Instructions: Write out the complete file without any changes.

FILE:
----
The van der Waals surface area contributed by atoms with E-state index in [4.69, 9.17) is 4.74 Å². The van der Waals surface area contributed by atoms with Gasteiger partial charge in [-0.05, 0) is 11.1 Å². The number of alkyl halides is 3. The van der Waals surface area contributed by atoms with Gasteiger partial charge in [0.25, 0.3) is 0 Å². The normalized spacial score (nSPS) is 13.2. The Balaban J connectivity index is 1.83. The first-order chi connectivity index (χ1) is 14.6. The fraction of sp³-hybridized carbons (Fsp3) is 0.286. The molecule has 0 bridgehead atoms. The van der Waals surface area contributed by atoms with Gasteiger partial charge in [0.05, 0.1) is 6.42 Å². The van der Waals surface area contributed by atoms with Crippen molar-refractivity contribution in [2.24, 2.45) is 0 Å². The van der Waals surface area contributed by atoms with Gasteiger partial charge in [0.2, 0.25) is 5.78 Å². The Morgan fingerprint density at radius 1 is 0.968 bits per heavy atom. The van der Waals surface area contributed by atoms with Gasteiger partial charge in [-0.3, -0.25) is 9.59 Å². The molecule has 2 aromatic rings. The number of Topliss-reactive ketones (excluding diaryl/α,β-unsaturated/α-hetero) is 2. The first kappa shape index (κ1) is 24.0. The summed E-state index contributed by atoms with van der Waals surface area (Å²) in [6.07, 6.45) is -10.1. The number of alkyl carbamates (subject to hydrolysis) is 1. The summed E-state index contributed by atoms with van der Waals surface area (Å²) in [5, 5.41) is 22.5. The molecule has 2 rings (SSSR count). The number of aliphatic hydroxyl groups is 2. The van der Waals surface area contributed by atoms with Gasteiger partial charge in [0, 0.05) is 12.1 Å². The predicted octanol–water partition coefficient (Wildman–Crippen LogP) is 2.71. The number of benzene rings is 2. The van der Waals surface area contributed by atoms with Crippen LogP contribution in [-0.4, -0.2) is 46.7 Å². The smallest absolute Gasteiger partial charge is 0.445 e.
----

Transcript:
The van der Waals surface area contributed by atoms with E-state index in [4.69, 9.17) is 4.74 Å². The van der Waals surface area contributed by atoms with Gasteiger partial charge in [-0.05, 0) is 11.1 Å². The number of alkyl halides is 3. The van der Waals surface area contributed by atoms with Gasteiger partial charge in [0.25, 0.3) is 0 Å². The normalized spacial score (nSPS) is 13.2. The Balaban J connectivity index is 1.83. The first-order chi connectivity index (χ1) is 14.6. The fraction of sp³-hybridized carbons (Fsp3) is 0.286. The molecule has 0 bridgehead atoms. The van der Waals surface area contributed by atoms with Gasteiger partial charge in [0.05, 0.1) is 6.42 Å². The van der Waals surface area contributed by atoms with Crippen molar-refractivity contribution in [2.24, 2.45) is 0 Å². The van der Waals surface area contributed by atoms with Gasteiger partial charge in [0.2, 0.25) is 5.78 Å². The Morgan fingerprint density at radius 1 is 0.968 bits per heavy atom. The van der Waals surface area contributed by atoms with Gasteiger partial charge in [-0.3, -0.25) is 9.59 Å². The molecule has 2 aromatic rings. The number of Topliss-reactive ketones (excluding diaryl/α,β-unsaturated/α-hetero) is 2. The first kappa shape index (κ1) is 24.0. The summed E-state index contributed by atoms with van der Waals surface area (Å²) in [6.07, 6.45) is -10.1. The number of alkyl carbamates (subject to hydrolysis) is 1. The summed E-state index contributed by atoms with van der Waals surface area (Å²) in [5, 5.41) is 22.5. The molecule has 2 rings (SSSR count). The number of aliphatic hydroxyl groups is 2. The van der Waals surface area contributed by atoms with Gasteiger partial charge in [0, 0.05) is 12.1 Å². The predicted octanol–water partition coefficient (Wildman–Crippen LogP) is 2.71. The number of benzene rings is 2. The van der Waals surface area contributed by atoms with Crippen LogP contribution in [-0.4, -0.2) is 46.7 Å². The smallest absolute Gasteiger partial charge is 0.445 e.